M. H. C. Ho and T.-M. Kwong
Housing Studies, vol. 17, 2002, p. 229-244
Before economic reform, housing in China was allocated to workers through work units. Housing reform in urban China has created a new market based on local demand. However, this case study of Guangzhou shows that work units remain influential in the determination of tenure choice, together with the age of the head of household. Thus the market allocation mechanism introduced by the housing reforms has not yet replaced the entrenched influence of work units on home ownership behaviour.
Housing Studies, vol. 17, 2002, p. 305-324
Using Chilean the housing system as a case study, article explores the influence of Washington-based development agencies on policy in Third World countries. Governments can evade conditions attached to loans, and can play one institution off against another. Thus Chile needed finance from the World Bank, but once it had obtained this, followed its own agenda. The Inter-American Development Bank and USAID fared little better. However the Chilean model was neo-liberal in nature, and was the precursor of much that was implemented from Washington in the days of structural adjustment.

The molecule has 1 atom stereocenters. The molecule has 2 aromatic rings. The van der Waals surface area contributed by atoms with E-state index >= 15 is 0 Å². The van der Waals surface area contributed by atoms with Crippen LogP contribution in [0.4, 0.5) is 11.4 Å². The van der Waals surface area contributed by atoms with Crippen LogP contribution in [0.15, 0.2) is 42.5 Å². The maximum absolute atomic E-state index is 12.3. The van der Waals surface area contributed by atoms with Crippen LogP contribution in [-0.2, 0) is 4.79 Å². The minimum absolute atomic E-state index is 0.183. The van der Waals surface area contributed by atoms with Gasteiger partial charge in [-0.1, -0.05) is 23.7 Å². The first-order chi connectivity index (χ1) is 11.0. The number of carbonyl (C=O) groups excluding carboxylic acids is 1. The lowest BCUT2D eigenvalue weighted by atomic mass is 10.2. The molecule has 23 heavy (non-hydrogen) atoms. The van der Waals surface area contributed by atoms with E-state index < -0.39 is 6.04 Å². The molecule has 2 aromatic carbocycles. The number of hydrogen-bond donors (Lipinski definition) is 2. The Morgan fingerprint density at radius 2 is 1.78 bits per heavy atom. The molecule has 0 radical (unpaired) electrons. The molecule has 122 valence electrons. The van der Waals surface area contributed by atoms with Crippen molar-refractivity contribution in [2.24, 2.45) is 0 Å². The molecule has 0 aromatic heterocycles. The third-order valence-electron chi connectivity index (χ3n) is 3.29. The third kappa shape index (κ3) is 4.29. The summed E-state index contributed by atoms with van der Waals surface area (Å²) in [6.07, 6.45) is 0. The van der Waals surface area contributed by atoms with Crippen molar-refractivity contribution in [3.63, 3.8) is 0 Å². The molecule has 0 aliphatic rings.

C. H. Sin
Housing Studies, vol. 17, 2002, p. 267-288
Paper examines segregation within public housing in Bedok New Town, Singapore. Data show that people of Indian ethnic background had become more segregated between 1980 and 1990. The eligibility criteria and allocation procedures pertaining to public housing help channel certain groups of residents into a narrow array of housing types in strictly defined locations. Particular socio-demographic features of lower-income Indians, coupled with their numerical inferiority, leads to a weak position within the housing market.
Housing Studies, vol. 17, 2002, p. 325-336
Paper begins with a brief critical description of the main ways in which social housing is organised in EU countries. Then gives an overview of social housing finance, public spending and subsidy mechanisms in various national systems. Sets out some of the key challenges consequently facing the non-market housing sector across the EU.